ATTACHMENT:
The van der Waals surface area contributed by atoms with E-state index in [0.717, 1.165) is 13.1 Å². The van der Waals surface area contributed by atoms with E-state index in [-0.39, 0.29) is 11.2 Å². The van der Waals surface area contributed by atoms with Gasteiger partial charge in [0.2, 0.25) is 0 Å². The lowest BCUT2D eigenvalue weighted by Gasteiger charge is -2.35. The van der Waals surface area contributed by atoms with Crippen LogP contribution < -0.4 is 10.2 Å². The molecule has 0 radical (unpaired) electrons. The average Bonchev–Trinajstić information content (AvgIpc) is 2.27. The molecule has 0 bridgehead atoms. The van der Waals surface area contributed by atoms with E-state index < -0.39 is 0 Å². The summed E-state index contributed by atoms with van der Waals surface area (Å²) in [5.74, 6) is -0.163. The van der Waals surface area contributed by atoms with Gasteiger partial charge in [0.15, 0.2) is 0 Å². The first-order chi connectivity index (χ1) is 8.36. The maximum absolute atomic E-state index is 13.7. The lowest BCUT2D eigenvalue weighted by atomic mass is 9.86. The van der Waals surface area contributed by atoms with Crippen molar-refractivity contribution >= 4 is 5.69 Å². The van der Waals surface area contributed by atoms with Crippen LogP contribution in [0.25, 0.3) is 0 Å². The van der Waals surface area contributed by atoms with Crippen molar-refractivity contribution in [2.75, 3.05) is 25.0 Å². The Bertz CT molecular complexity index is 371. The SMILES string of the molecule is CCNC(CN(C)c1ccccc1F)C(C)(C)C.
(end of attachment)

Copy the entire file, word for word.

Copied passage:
The van der Waals surface area contributed by atoms with E-state index in [0.717, 1.165) is 13.1 Å². The van der Waals surface area contributed by atoms with E-state index in [-0.39, 0.29) is 11.2 Å². The van der Waals surface area contributed by atoms with Gasteiger partial charge in [0.2, 0.25) is 0 Å². The lowest BCUT2D eigenvalue weighted by Gasteiger charge is -2.35. The van der Waals surface area contributed by atoms with Crippen LogP contribution < -0.4 is 10.2 Å². The molecule has 0 radical (unpaired) electrons. The average Bonchev–Trinajstić information content (AvgIpc) is 2.27. The molecule has 0 bridgehead atoms. The van der Waals surface area contributed by atoms with E-state index < -0.39 is 0 Å². The summed E-state index contributed by atoms with van der Waals surface area (Å²) in [5.74, 6) is -0.163. The van der Waals surface area contributed by atoms with Gasteiger partial charge in [0.15, 0.2) is 0 Å². The first-order chi connectivity index (χ1) is 8.36. The maximum absolute atomic E-state index is 13.7. The lowest BCUT2D eigenvalue weighted by atomic mass is 9.86. The van der Waals surface area contributed by atoms with Crippen molar-refractivity contribution >= 4 is 5.69 Å². The van der Waals surface area contributed by atoms with Crippen LogP contribution in [0.25, 0.3) is 0 Å². The van der Waals surface area contributed by atoms with Crippen molar-refractivity contribution in [2.75, 3.05) is 25.0 Å². The Bertz CT molecular complexity index is 371. The SMILES string of the molecule is CCNC(CN(C)c1ccccc1F)C(C)(C)C.